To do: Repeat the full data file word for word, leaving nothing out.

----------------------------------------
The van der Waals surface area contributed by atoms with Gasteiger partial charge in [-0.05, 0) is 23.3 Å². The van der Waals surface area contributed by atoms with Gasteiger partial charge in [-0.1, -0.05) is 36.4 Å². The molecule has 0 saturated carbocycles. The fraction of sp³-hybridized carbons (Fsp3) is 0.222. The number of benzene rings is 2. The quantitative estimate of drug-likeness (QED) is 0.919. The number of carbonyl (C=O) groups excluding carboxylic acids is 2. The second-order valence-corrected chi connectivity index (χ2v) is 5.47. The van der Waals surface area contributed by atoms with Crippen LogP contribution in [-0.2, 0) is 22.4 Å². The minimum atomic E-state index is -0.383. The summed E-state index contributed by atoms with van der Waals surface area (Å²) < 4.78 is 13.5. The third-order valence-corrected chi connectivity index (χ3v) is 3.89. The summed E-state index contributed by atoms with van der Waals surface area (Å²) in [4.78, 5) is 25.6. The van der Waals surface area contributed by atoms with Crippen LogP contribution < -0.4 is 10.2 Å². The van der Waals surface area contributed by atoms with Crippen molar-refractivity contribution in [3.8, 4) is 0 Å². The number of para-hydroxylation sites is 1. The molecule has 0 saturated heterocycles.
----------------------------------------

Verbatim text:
The van der Waals surface area contributed by atoms with Gasteiger partial charge in [-0.05, 0) is 23.3 Å². The van der Waals surface area contributed by atoms with Gasteiger partial charge in [-0.1, -0.05) is 36.4 Å². The molecule has 0 saturated carbocycles. The fraction of sp³-hybridized carbons (Fsp3) is 0.222. The number of benzene rings is 2. The quantitative estimate of drug-likeness (QED) is 0.919. The number of carbonyl (C=O) groups excluding carboxylic acids is 2. The second-order valence-corrected chi connectivity index (χ2v) is 5.47. The van der Waals surface area contributed by atoms with Crippen LogP contribution in [-0.2, 0) is 22.4 Å². The minimum atomic E-state index is -0.383. The summed E-state index contributed by atoms with van der Waals surface area (Å²) < 4.78 is 13.5. The third-order valence-corrected chi connectivity index (χ3v) is 3.89. The summed E-state index contributed by atoms with van der Waals surface area (Å²) in [4.78, 5) is 25.6. The van der Waals surface area contributed by atoms with Crippen LogP contribution < -0.4 is 10.2 Å². The van der Waals surface area contributed by atoms with Crippen molar-refractivity contribution in [3.8, 4) is 0 Å². The number of para-hydroxylation sites is 1. The molecule has 0 saturated heterocycles.